It is no secret the internet is full of fake news, misleading articles, clickbait headlines, and other misinformation. According to a study conducted at Dartmouth University, roughly one in four Americans visited a fake news website over a five-week period. Often articles are completely crafted fiction, resulting in mass consumption of misleading or false information. The spread of outright lies leads to even more polarization of misinformed citizens, causing everything from family disputes to swayed elections.
To make the situation even worse, research by the Pew Research Center shows that nearly 50% of people who share an article do so without reading the text, but share based on the sensational headline alone. Since online outlets have become more and more dependent on “Clickbait” headlines, they often don’t even match the stories they link to! A study by venngage.com found that 79% of the articles had an element of shock in the title. 17% were “listicles” and 29% had “you,” “I,” or hinted to a personal story in the title. This phenomenon is purely due to the advertising business model driving these online sites. The need to attract a page load requires them to do anything they can to get a click, and these tricks get people to click even if the content has no relation to the headline.
Social Media continues to make these problems worse. Users are presented with “news” and other articles that the platforms want you to see, primarily to increase clicks, and thus revenue, for the company. Increasingly, this means showing only one side of any issue and posts from people who agree with you already. Some refer to this phenomenon as the “echo chamber,” where you will will only see posts that agree with your current ideas and beliefs on issues, and additional preferences in everything from colors to brands. This “echo chamber” effect tends to divide the population along ideological lines. As a response to pressure resulting from controversy in social media, the implemented “solution” has not been to notify users about potentially misleading content, but rather to present it lower in their newsfeed.
What if the end user knew whether to actually trust the article even before opening the link? What if each article had a badge that indicated whether it was a trustworthy article, whether the headline matched the content, and whether the source frequently generated hoaxes? What effect would that kind of instant vetting of articles have on individuals, communities and society overall?
Trustium helps people sort through it all and determine what is likely to be real news rather than sensationalism, hoax, or even just biased reporting.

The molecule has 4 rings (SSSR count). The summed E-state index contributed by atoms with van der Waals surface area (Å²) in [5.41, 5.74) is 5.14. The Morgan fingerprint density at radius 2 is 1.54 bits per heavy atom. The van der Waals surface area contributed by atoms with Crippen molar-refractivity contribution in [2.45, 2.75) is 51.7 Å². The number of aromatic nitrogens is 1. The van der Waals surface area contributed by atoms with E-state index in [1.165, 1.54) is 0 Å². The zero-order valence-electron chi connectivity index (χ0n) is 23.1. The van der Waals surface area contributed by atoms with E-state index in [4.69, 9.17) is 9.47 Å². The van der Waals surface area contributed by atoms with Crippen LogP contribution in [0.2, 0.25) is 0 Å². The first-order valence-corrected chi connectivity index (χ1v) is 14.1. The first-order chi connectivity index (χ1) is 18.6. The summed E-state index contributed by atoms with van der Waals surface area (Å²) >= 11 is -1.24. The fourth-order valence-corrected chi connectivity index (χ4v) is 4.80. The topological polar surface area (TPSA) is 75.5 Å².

Trustium employs a panel of experts, a Machine Learning Model, and a wider community to categorize articles. Every link a user visits is evaluated to determine if it’s presenting a news story, and whether that story is biased or not. In addition, Trustium is able to identify satire, opinion pieces, analysis, and entertainment stories and let the user know which bucket the page falls in.. This categorization is based on the source, writing style, content, references to other links and sites, and a variety of other criteria.
The categorization is done in real time, so the reader knows immediately how trustworthy the information they are digesting is.
The Experts Panel is composed of Journalists and other highly trusted individuals. This panel will help to verify the training and verification data for the Machine Learning model. Our team of experts and respected journalists from a wide spectrum of viewpoints ensure we identify bias from fact, and that information is analyzed based on rhetoric and objective evidence rather than subjective opinions on issues.
Machine Learning Model
The Machine Learning model was created using the training and verification data from the Experts Panel. The system first creates a mathematical model (based on it’s rhetorical devices and structure) for each article as it is loaded, and sends that to the Machine Learning model for evaluation. The model responds back immediately with probabilities detailing how likely that particular article is to be real news.
We don’t try to tell you what’s true, instead we give you a good basis for knowing whether what you’re reading is likely to be a well-written journalistic piece that is unbiased and presents a real news story.